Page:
The Design Thinking Journey of Digital Escape Rooms
The Design Thinking Journey of Digital Escape Rooms

How do you attract 750+ participants from 11 countries to your corporate learning programme? What does it take to encourage 120 teams to compete and learn together?

In the latest MERIT Summit webinar, Nikoleta Jankovicova and Yannis Koutroulis revealed some of the strategies that turned their Deutsche Telekom initiative into a success. Nikoleta is Senior Leadership Development Consultant and Yannis is Senior Leadership/HRD Consultant and Product Owner for Escape Rooms at Deutsche Telekom.

The programme called “Digital Escape Rooms” has already received several awards, including recognition for “Organisational Development – Europe” at the 2021 MERITS Summit & Awards.

What is Digital Escape Rooms?

Digital Escape Rooms is a customised and gamified learning format designed to foster digital transformation, remote collaboration and cross-functional and cross-country cooperation. The project also worked on a team level to promote trust, role exchange and diversity. The escape room format, Nikoleta clarified, was never the goal in itself. It was a means to foster these key areas of learning.

It all started with the design thinking journey of the Deutsche Telekom team based in Europe. Design thinking is a framework that combines empathy with the user’s creativity, but also rationality to understand challenges and deliver new ideas. It focuses on understanding the problem first. As Yannis highlighted, this was also the jumping-off point for the team and their idea.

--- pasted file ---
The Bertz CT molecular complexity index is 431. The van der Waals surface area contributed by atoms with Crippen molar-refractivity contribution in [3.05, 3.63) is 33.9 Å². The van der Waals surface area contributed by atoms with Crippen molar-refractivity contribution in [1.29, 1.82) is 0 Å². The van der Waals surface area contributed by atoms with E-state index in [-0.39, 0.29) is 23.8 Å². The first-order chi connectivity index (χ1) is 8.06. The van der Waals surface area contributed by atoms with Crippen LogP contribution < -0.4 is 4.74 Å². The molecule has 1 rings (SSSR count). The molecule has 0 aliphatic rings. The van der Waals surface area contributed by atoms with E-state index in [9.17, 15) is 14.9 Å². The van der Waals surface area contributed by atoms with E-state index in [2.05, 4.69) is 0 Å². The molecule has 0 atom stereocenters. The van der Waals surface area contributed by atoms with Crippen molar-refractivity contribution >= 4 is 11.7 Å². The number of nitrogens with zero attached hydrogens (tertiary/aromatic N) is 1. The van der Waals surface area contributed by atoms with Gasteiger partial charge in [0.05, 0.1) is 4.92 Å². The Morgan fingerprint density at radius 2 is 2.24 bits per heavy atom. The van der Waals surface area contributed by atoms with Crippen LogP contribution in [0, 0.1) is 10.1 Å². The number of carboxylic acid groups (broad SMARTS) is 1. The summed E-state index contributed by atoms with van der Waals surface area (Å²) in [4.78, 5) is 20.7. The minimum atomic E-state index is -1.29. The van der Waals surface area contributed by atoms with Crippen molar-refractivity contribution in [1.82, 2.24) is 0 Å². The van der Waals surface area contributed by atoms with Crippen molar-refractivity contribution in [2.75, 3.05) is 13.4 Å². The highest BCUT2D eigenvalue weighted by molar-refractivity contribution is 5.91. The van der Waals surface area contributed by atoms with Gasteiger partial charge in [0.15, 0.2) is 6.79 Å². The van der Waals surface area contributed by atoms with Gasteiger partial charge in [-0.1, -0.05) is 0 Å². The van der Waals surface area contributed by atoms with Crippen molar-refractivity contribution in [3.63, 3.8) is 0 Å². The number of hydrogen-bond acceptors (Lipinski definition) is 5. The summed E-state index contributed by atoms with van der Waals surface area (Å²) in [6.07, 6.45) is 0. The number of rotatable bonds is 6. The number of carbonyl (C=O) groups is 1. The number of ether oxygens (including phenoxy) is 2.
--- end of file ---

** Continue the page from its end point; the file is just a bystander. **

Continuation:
The project coincided with the start of the pandemic in March 2020, which meant the team had to work virtually. They began by collecting feedback and understanding the perspectives of clients and users. Then they went through the stage of forming ideas using digital workshops. Applying an impact vs. benefit ranking created with an agile approach, the team filtered out the top three ideas to move to the implementation stage. What was the top-ranking project idea? It was Digital Escape Rooms.

How does it work?

From the very beginning, the team wanted to deliver not just a product, but an experience. Based on the feedback, it was clear that the end users were tired of seeing the same learning formats. As Yannis explained, this is why the new learning experience was designed to be 100% digital and gamified.

For this purpose, users were divided into diverse international teams of four to six people where they competed by solving riddles and trying to escape a series of levels.

The creators established custom-made content around customer centricity and split this content into four episodes. The first episode was merely a demo so that people could get used to the new format.

Every level was available for two weeks. To strengthen the message after the second week, users were invited to play a game. By combining a set of fun challenges with content-related challenges, the escape room game helped participants to learn a lot more than if they were to simply read about it. The most important part was that they were learning without realising they were learning.

As in any new and disruptive learning initiative, many lessons were learnt along the way. But according to Nikoleta and Yannis, the most important takeaways for the team are all about working with diverse partners to hear unique perspectives, boldly trying new approaches and remembering to have fun in the process.